As mentioned, I had a conversation with an exterminator today about the bed
bugs. He says they wrap the mattress and fumigate it. They did one that
was so bad they just took it outside and left it for the trash. I'll have
to ask him about the heat and potential cost when he comes back next week.
I think $3600 is outrageous.
I don't see getting a mattress internals to 120 easily either. It may be
green, but I'd not trust it.
They had a big bed bug article in the Denver Post. Seems Denver is
lousy (pun intended) with them. One reason for the high prices is
some of the specialized commercial heating equipment which can run in
the thousands. The other is jes plain greed.
The exterminator business has always notorious for price gouging.
First time I had my driveway sprayed for Japanese roaches (mostly
outdoor species), it was $75 for a one time pop. Jes a few years later it
was a mos long repeated applications costing hundreds of dollars.
Screw it, I jes stepped on the few that made it into the house, then
moved 4 states away! ;)
A high concentration of CO2 is supposed to kill the bugs. I wonder if
you can put clothing in one of those vacuum bags, suck out the air
then blow the bag back up with CO2 and leave it that way for a while
to eliminate the pests?
That's interesting, because my friends told me that one thing that
attracts bedbugs in the first place is CO2--specifically, our CO2 at
night, which apparently helps them locate their source of tasty blood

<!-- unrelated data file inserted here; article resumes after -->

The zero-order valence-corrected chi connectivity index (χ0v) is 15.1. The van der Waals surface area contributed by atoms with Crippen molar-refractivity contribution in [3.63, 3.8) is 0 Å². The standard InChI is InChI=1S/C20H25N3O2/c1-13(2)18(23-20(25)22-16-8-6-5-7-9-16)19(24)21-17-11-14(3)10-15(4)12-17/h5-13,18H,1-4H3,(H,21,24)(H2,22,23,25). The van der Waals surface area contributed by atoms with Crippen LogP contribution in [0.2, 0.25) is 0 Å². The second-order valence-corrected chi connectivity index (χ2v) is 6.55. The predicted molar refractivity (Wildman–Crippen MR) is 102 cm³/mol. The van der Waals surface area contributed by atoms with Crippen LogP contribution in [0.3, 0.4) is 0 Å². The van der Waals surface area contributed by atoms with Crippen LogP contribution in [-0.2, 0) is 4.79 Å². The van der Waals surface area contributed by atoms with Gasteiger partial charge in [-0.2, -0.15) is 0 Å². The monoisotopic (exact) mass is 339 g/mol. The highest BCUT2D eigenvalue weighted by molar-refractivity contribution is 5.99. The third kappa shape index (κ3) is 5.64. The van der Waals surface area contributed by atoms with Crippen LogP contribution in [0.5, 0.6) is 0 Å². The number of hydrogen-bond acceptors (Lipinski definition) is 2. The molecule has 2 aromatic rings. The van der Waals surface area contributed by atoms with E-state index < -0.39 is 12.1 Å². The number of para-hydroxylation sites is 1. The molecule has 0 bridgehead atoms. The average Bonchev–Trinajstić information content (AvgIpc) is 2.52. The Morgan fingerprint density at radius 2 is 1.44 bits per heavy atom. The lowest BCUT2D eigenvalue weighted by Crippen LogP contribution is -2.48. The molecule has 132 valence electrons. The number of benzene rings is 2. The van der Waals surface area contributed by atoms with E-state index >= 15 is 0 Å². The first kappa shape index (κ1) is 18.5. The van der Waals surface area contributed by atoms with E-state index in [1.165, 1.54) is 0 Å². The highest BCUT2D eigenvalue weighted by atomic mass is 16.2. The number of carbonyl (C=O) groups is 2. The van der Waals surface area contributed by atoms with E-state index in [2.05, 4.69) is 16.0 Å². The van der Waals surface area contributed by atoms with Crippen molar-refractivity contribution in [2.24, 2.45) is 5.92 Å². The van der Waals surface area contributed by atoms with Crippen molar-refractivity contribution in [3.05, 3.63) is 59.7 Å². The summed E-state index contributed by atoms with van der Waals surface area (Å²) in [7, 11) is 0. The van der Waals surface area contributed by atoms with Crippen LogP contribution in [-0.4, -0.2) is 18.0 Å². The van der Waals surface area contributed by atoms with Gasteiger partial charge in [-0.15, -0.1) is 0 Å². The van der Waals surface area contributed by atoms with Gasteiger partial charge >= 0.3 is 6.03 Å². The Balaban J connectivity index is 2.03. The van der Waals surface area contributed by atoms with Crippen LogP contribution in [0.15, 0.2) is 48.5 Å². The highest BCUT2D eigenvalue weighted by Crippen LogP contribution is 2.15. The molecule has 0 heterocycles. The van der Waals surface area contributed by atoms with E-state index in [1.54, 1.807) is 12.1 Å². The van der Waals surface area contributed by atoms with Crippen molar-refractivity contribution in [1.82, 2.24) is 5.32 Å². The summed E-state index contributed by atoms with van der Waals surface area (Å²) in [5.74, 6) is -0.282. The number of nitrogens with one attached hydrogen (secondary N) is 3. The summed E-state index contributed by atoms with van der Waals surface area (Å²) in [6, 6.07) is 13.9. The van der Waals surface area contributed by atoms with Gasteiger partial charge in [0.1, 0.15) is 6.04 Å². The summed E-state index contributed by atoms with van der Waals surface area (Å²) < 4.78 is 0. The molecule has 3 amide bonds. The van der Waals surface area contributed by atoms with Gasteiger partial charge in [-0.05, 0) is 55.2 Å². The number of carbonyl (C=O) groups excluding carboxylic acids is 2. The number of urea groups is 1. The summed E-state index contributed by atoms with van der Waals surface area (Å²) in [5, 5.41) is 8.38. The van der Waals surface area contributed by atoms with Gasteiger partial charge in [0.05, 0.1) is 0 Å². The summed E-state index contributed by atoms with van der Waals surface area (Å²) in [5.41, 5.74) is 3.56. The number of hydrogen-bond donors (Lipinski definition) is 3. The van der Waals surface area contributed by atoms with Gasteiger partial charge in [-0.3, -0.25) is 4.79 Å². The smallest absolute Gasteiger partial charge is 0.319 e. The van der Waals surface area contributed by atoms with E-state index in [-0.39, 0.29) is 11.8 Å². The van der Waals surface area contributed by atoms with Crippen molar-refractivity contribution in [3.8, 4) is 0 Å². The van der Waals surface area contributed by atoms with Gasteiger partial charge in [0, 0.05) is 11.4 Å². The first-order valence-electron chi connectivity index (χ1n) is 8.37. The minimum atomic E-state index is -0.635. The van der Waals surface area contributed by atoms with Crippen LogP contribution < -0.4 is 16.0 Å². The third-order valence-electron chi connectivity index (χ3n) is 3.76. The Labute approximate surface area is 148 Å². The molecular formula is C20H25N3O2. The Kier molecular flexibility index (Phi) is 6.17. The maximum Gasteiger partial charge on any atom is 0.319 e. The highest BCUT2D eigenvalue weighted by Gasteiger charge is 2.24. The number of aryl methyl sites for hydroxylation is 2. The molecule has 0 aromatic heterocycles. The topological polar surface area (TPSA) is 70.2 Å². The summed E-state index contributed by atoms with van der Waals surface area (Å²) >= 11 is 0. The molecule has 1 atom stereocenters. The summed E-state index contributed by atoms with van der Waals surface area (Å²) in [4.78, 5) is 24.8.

meals. But maybe a high enough concentration could knock them out.
The fashion in killing has an insouciant, flirty style this spring,
with the flaunting of well-defined muscle, wrapped in flags.
The banning of ddt was the biggest problem. It was highly effective
One problem is they don't groom like most other bugs. That's how
most bugs transfer insectcides into their system. They pick it up by
walking in it and then later they groom and eat some of it.
A bed bug can live up to 9 months without food.
Bombing chases them away to other non-infected rooms and inside the
walls. Then they come back.
Heat to 140 is an effective solution but it needs to be held to that
temp ong enough to insure that the insides of things like matresses
also reach 140.
It is enough if all nooks and crannies and mattress interiors get to
130 or upper 120's for 10 minutes.
Electronic items that are not connected to power sources can take 140 F,
with few exceptions. The main problem items for such heat are magnetic
media (especially other than hard drives), vinyl phono records, aerosol
cans and containers of volatile liquids such as gasoline or rubbing
Also, get the place free of thermostat, motion sensor and timer switches
making sparks unless one is confident that the place will be free of
leaking/evaporating flammable/combustible liquids with flash point of
similar or lower temperature (such as kerosene and some penetrating oils).
I don't think that is too tall an order.
- Don Klipstein ( email@example.com)
It's the warmth of your body and CO2 that attracts them, a bed bug hotel
like the roach hotel would be a good idea for control. A trap with a
small electric heating element plus a CO2 cartridge for the gas combined
with a sticky surface or a poison might do the trick.
There was just a piece on CNN about bedbugs. Part of the routine for
killing them was to heat the room to 120 degrees.
With all of the alien species we have imported so far ... killer bees,
fire ants, etc....we probably will end up with a super-bedbug.
Some countries have reintroduced ddt as an indoor treatment only. The
reason we got into so much trouble with it was we were spraying it
wholesale outdoors. It rapidly entered the food chain of birds that
way. Controlled indoor use is reasonable.
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